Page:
Children and adolescents have become more and more involved in sports practice in the last few decades, with varied levels of competitiveness. The association of skeletal immaturity and intense physical activity renders this age group especially prone to musculoskeletal lesions. Generally speaking, chronic lesions are more common in pediatric athletes than those related to acute trauma. The latter, caused by the sudden action of high-energy forces, usually do not pose a diagnostic dilemma, while chronic osteoarticular injuries related to repetitive trauma of low intensity without time for adequate repair may mimic other conditions, including articular diseases. This chapter deals with imaging findings of some of the most frequent sports-related lesions in children, such as the different forms of apophysitis, osteochondritis dissecans, stress-related physeal lesions, and stress fractures.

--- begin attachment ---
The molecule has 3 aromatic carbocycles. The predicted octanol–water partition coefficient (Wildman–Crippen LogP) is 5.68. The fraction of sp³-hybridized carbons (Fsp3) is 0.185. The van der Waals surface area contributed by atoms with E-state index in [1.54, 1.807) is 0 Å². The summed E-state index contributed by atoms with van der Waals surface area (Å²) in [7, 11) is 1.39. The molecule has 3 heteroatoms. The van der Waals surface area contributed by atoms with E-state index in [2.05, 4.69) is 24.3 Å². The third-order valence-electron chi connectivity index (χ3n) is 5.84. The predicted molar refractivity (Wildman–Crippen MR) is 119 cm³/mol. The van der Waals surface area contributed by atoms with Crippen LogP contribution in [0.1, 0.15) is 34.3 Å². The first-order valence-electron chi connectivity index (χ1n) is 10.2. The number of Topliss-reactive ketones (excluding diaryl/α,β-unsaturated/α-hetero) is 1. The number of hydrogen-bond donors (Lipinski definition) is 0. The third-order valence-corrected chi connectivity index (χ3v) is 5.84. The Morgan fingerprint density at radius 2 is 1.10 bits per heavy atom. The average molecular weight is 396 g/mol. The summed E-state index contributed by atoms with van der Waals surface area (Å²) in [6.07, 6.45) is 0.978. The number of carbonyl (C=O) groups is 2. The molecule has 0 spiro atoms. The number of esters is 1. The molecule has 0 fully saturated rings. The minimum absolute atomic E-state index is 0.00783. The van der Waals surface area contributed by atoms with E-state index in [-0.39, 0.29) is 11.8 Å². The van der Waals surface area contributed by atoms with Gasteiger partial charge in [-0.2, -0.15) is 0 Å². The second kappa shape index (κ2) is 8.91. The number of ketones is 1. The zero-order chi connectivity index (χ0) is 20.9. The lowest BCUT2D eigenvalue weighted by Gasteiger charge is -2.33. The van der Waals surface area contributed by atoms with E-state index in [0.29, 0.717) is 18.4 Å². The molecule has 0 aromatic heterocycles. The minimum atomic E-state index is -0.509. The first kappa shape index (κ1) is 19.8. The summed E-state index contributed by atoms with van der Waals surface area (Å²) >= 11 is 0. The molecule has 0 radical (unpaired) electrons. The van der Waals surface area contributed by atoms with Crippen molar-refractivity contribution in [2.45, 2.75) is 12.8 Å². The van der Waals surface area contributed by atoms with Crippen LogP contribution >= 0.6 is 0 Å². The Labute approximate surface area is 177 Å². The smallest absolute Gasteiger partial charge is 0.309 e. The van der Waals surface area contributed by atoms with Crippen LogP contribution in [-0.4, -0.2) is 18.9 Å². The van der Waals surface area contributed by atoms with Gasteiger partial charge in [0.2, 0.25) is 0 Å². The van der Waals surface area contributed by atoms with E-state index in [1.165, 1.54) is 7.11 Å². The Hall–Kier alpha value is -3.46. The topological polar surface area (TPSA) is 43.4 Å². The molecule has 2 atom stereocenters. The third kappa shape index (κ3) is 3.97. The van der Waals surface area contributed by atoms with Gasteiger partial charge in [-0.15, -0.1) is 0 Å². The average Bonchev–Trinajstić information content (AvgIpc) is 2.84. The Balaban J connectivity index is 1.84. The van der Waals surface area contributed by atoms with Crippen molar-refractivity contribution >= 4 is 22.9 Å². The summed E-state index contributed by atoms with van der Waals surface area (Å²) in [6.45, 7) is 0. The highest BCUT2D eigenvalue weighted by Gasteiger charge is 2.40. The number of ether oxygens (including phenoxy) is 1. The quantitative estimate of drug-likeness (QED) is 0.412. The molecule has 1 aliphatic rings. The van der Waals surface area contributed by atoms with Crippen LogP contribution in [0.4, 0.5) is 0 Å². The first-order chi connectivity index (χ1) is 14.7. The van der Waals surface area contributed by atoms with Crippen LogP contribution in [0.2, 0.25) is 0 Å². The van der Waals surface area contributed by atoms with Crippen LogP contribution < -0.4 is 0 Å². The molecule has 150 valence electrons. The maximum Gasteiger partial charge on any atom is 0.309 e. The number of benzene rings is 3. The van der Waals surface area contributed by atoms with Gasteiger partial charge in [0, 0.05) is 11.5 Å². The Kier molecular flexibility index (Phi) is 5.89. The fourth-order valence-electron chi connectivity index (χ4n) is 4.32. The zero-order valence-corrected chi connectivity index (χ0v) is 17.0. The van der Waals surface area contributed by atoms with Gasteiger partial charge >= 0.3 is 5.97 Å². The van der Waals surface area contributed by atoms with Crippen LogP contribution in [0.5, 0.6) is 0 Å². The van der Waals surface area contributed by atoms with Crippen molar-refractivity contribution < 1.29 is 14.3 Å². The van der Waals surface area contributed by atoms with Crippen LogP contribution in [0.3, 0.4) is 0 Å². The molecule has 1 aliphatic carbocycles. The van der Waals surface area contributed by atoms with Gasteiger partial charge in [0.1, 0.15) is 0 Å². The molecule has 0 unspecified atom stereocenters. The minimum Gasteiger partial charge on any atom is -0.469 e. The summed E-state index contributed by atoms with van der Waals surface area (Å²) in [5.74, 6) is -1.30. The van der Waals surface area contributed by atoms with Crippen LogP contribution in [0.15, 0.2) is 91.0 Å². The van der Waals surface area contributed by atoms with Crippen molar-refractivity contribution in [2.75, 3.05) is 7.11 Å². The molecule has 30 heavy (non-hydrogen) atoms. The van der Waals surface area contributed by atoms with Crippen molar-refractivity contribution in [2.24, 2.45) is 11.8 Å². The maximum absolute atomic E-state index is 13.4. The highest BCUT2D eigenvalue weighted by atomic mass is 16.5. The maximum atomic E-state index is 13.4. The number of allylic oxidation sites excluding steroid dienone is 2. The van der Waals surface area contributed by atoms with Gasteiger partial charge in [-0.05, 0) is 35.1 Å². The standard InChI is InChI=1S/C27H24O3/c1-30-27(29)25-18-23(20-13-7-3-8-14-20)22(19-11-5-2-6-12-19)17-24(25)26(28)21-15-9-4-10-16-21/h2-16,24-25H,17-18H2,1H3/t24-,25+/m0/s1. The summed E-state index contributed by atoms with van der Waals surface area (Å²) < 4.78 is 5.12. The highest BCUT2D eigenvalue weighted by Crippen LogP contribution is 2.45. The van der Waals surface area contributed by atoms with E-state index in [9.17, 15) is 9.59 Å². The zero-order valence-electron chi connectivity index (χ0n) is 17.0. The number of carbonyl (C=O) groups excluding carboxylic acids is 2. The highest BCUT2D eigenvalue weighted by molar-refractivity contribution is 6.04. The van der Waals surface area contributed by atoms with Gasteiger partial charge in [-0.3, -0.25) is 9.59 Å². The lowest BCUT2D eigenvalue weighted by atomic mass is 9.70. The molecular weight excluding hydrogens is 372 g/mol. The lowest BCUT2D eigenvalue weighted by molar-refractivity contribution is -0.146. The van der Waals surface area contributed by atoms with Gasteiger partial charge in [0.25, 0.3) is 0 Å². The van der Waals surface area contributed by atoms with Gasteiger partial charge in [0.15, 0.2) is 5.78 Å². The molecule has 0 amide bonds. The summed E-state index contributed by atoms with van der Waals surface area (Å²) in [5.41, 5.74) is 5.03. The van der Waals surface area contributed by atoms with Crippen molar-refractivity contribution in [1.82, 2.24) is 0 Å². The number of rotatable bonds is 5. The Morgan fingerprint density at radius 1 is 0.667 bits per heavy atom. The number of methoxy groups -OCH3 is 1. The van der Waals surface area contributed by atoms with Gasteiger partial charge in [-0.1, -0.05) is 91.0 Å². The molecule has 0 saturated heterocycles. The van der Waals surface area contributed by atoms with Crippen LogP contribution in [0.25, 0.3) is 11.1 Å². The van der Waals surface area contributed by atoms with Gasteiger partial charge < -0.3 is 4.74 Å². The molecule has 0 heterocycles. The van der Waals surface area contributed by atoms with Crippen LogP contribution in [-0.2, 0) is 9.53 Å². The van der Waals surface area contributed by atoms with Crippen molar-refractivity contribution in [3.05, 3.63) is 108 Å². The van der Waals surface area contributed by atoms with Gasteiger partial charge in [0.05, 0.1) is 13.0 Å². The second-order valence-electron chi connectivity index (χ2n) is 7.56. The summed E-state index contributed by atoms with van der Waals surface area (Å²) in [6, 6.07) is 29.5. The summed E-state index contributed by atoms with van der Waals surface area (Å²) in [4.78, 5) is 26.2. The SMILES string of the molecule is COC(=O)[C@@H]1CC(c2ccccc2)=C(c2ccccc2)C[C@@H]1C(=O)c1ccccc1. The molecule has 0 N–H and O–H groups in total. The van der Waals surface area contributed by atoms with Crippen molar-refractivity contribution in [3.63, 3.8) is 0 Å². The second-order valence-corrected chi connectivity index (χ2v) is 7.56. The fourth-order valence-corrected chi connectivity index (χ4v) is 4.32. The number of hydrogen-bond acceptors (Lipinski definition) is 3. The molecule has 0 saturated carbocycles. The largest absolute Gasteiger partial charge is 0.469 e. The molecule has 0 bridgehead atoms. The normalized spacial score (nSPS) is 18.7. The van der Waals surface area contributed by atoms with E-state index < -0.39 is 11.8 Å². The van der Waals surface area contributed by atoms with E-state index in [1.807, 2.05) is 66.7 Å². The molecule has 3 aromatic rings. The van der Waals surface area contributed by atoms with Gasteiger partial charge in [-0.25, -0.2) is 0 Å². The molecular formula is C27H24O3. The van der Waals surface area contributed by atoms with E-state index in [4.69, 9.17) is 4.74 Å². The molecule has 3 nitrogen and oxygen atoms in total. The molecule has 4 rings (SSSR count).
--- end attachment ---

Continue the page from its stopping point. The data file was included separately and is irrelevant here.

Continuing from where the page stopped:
Imaging Joints Radiology Children Adolescents Pediatrics Radiographs X-rays Ultrasonography Computed tomography Magnetic resonance imaging Sports Trauma Apophysitis Osteochondritis dissecans Osteochondrosis Little leaguer’s shoulder Physeal injury Slipped capital femoral epiphysis Stress fracture Gymnast wrist
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